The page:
Why do we need zinc?
Zinc is commonly known for its immune fighting ability. Indeed, zinc does strength our immune system and can help prevent viral replication within the cell. If taken within 24 hours of the start of symptoms, it can help reduce the duration and severity of a cold. Beyond immune support though, zinc have numerous other benefits. It nourishes the skin, boosts the reproductive system, increases the sense of taste and smell, and enhances brain activity. It’s essential for cell growth, protein production, carbohydrate metabolism, bone and teeth formation, DNA synthesis, and proper nervous system function.
For men, zinc is vital for the production of healthy sperm. Men need more zinc than women because the male semen contains about 100 times more zinc than what is found in the blood. The more sexually active a man is, the more zinc he will require. Zinc dosages of 50 mg a day may result in an increase in semen production and improve fertility. This supplementation is beneficial in conception by affecting the hormone levels in the body. It also help protect the prostate from cancer.
What are the symptoms of zinc deficiency?
Zinc deficiency can lead to impairment of taste and loss of appetite, poor immune system, and skin problems. Other symptoms may include diarrhea, hair loss, fatigue, slowed wound healing, infertility, low testosterone and impotence, soft nails with white lines, pale skin, acne, and decreased growth in infants.
Who’s most at risk for zinc deficiency?
People who are most inclined to have low zinc levels include those who:
- have low caloric intake, including anorexics
- consume high amounts of refined and processed foods (most zinc has been removed)
- consume high amounts of alcohol (zinc absorption is decreased while at the same time urinary zinc excretion is increased. This explains why at least 30%-50% of alcoholics are zinc deficient)
- have diabetes (zinc is used up in the making, secretion and storage of insulin)
- highly sexually active males
- have liver, kidney, or sickle cell disease, or cancer
- eat a vegetarian or vegan diet (some of the best sources of zinc (in terms of absorption) are from animal, poultry and seafood products. Additionally, the phytates in plants profoundly diminish zinc absorption).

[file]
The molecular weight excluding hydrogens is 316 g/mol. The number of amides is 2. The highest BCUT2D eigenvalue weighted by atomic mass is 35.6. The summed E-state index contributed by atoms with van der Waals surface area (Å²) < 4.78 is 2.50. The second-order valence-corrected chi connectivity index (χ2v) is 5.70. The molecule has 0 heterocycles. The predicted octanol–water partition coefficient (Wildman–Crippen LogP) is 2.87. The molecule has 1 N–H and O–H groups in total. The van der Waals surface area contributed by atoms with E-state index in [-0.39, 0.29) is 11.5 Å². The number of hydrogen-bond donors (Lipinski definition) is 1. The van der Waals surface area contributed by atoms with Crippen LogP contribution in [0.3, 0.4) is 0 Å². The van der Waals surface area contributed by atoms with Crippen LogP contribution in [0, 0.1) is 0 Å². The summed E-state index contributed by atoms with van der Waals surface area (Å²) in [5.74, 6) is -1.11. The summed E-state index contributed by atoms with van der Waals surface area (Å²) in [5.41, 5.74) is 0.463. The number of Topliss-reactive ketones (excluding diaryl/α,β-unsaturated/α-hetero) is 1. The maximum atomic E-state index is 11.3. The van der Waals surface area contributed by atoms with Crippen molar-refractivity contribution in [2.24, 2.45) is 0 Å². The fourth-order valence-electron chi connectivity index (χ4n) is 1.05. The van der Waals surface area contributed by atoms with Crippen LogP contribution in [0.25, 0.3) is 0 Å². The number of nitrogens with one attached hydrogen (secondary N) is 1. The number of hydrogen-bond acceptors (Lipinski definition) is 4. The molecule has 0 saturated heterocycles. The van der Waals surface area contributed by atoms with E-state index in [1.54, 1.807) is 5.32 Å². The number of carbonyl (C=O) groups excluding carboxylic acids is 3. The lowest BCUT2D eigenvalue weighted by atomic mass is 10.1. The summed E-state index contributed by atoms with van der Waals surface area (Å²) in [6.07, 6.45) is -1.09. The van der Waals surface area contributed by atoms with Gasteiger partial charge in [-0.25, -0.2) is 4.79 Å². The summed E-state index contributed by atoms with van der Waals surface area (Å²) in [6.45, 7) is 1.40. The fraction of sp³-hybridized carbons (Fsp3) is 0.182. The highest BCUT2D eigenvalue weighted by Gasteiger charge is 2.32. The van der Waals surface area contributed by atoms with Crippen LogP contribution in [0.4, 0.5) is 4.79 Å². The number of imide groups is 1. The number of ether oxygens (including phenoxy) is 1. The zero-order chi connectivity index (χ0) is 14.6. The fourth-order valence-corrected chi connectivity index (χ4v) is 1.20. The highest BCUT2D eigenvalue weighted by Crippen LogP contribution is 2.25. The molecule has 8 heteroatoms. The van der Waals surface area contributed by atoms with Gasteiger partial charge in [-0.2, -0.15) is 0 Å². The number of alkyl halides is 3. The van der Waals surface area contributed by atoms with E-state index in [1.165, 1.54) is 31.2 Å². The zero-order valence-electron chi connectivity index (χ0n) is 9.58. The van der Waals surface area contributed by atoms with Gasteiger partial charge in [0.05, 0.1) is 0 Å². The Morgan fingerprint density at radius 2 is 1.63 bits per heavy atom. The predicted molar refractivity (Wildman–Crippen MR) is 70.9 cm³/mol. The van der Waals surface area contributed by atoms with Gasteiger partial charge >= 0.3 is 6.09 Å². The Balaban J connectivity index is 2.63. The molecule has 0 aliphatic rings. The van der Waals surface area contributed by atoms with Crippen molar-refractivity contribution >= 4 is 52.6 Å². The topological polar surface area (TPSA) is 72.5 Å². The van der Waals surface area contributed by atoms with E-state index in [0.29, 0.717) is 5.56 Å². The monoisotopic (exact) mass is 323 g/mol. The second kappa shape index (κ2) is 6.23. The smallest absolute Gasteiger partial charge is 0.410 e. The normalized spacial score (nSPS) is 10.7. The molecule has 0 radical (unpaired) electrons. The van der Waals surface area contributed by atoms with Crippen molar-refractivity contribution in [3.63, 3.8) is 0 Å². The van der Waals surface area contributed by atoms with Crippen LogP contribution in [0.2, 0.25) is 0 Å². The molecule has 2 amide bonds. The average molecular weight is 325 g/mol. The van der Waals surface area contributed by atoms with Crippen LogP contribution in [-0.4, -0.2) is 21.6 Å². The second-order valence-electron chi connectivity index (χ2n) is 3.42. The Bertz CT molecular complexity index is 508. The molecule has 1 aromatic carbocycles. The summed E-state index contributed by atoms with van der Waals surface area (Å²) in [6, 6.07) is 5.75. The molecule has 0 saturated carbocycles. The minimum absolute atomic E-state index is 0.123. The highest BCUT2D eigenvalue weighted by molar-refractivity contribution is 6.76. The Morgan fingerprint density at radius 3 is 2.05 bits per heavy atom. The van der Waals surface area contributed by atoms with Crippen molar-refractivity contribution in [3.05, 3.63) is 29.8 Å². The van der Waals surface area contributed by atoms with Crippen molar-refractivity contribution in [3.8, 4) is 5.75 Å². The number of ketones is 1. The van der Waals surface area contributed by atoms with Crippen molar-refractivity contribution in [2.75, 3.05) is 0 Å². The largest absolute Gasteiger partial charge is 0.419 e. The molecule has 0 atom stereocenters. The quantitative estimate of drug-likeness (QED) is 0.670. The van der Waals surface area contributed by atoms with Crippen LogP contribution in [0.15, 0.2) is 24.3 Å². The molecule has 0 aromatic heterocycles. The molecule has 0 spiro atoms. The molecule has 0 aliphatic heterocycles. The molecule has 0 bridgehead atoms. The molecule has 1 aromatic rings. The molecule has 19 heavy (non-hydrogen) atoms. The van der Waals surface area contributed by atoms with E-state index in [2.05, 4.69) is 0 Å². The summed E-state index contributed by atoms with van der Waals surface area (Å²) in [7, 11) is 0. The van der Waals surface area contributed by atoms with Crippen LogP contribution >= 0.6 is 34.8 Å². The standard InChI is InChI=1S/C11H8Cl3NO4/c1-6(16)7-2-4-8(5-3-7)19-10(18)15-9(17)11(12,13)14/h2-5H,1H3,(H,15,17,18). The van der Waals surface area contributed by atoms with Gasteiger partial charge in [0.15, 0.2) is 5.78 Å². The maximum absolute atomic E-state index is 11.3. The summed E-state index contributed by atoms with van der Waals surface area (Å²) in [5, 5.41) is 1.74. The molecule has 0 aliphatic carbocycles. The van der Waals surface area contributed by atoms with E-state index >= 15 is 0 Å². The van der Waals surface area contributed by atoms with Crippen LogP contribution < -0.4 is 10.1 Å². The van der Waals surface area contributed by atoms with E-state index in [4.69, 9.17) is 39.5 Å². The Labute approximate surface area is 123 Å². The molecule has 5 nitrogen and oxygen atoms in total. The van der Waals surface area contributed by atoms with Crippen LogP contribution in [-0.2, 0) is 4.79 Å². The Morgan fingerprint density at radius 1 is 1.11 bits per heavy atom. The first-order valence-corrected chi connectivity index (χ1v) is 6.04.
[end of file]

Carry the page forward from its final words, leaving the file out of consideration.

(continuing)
- are pregnant or lactating
Other things that lead to low zinc levels or poor absorption include diuretics, certain antibiotics, refined sugar, excess copper (commonly found in multivitamins, birth control pills, IUDs, and water from copper pipes), low protein intake, and low levels of vitamin D.
How much zinc should I consume?
The recommended daily allowance (RDA) of zinc in individuals is 15 milligrams a day. Taking a zinc supplement is important for most people because, contrary to a mineral like copper, zinc on the other hand does not get stored in the body and thus needs to be replenished every day. If you fall into any of the categories of zinc deficiency risk mentioned above, you may benefit from zinc supplementation. The tolerance level however is highly individual, even between two people with equals needs for zinc. There is no “one-size-fits-all” suggestion in terms of dose. Some people are much more reactive to zinc that others. This is why it’s always best to test your levels and work with a qualified health practitioner first before drastically increasing your zinc intake.
What foods contain zinc?
Oysters! By far the best food source of zinc, oysters contain roughly 90mg of zinc in 3.5 ounces! Some other sources include:
- Beef chuck roast (3oz): 7mg
- Alaskan king crab (3oz): 6.5mg
- Baked beans (canned, 1/2 cup): 2.9mg
- Chicken (dark meat, cooked, 3oz): 2.4mg
- Cashews (dry roasted, 1oz): 1.6mg
- Milk (low fat or non fat, 1 cup): 1mg
- Chicken (1/2 breast, skin removed): .9mg
- Other good sources: haddock, sole, lamb, turkey, pecans, almonds, pumpkin seeds, and whole grains.
What about zinc supplements?
When buying zinc supplements, look at the amount of ‘elemental zinc’ contained. Zinc chelate, zinc citrate, and zinc picolinate have higher amounts of elemental zinc than the inferior forms of zinc sulfate and zinc oxide. For those with gut issues, the carnosine form is often the best option.
Zinc supplements may help balance the supply of zinc and other important minerals that the body may lack. It is important to take the right amounts of supplements and combine them with nutritious diets and exercise – again check with your doctor or nutrition expert to find out what amount is optimal for you. A healthy lifestyle should always be the foundation of good health. Remember to read labels of multivitamins and supplements before taking them. Understanding the benefits of zinc can go a long way toward supporting better health.
This article provides a quick and simple look at zinc. For a much deeper exploration of this vital nutrient, it’s various interactions, and ways it can support health, visit www.mineralmastery.com